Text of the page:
Among the glitz and glamour of the Emmys Sunday night, the highlight for me was George Clooney's intelligent acceptance speech
for his humanitarian award. Named after Bob Hope, who brought comic relief to American troops in wartime, the award honors those who harness the power of television to do good. Clooney, not just a pretty face, has used both television and stardom to bring attention and raise money for victims around the world, from Darfur to Haiti.
A self-effacing kind of movie star, Clooney hardly basked in the accolades. Instead, he took the opportunity during the Emmys to remind viewers – and his very wealthy live audience at the Nokia Theatre in Los Angeles – that they should be thoughtful in their charitable giving and not forget "these heartbreaking situations that continue to be heartbreaking long after the cameras go away."
A couple of months ago, when I went back to New Orleans as an environmental reporter for the New York Times to cover the oil spill, I was surprised to see the ravages of Hurricane Katrina still so obvious and fresh. Whole blocks of boarded-up houses. Residents just getting back to their rebuilt homes. Mental-health clinics overwhelmed with cases of oil spill-related depression while tending to Post Traumatic Stress Syndrome cases from the hurricane.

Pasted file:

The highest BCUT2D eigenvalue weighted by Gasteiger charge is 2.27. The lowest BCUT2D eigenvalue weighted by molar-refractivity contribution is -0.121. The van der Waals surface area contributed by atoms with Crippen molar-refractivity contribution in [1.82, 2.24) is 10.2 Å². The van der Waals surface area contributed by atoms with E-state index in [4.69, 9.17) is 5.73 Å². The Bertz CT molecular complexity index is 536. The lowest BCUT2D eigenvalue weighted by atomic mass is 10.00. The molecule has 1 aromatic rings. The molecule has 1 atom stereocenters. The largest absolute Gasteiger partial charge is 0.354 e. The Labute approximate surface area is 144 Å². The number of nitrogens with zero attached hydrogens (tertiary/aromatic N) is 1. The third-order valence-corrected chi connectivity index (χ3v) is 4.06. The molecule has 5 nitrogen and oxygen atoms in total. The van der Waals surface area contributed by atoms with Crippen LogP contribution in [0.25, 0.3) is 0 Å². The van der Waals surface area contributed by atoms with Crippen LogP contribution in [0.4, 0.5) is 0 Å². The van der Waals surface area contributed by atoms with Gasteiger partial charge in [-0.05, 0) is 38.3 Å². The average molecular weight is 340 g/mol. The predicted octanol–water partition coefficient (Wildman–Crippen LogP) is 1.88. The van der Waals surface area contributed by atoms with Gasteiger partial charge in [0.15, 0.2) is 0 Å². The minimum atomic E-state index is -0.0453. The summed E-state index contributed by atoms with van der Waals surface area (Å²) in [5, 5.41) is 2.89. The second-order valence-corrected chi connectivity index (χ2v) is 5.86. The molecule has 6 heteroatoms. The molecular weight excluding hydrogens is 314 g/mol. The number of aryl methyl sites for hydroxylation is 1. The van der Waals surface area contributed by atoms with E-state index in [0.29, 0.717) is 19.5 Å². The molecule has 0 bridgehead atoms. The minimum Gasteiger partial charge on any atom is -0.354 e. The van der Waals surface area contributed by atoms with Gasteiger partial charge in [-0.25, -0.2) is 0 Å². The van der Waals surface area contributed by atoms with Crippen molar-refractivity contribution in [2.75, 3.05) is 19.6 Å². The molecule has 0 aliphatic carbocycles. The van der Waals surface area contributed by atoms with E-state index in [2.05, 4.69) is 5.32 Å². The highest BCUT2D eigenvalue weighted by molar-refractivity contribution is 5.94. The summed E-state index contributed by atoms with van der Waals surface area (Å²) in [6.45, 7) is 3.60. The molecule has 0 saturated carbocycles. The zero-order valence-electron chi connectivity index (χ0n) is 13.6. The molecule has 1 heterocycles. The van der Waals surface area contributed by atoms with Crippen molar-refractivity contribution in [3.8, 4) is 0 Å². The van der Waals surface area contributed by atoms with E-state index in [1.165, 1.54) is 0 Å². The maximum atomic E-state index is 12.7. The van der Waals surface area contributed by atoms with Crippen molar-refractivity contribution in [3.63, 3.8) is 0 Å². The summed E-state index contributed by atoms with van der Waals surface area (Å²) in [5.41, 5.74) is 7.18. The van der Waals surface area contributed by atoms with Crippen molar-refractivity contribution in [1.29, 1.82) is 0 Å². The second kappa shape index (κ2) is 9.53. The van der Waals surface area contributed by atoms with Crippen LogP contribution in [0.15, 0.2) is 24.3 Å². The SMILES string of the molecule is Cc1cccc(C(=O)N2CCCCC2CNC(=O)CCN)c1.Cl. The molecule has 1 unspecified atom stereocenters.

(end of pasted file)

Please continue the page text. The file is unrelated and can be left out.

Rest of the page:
Some Louisiana families, in fact, still suffer from what one counselor referred to as "FEMA trailer mentality" and had trouble moving back to their rebuilt homes or getting the kids to sleep in their own rooms. One resident, the counselor said, didn't move back to her renovated house for more than a month because she said she couldn't bear not seeing a picture of her deceased grandmother on the mantle. The picture, just like the rest of her belongings, had disappeared in the flood. A family with children who were 13, 9 and 5 years old couldn't get used to bigger space, so "at night it was five in the bedroom," the counselor said. "They were so close together for so long."
The community mental-health center where the counselor worked, of course, hardly had adequate funding to keep up with the cumulative damage.
But Katrina, another Clooney cause, has long been gone from the public's radar, replaced by many other emergencies that eat up crisis money. That's why Clooney's message was so relevant. As we give, he was saying, we should revisit old cases. "Keep the spotlight burning," he said.
In other words, our generosity should help completely heal old wounds.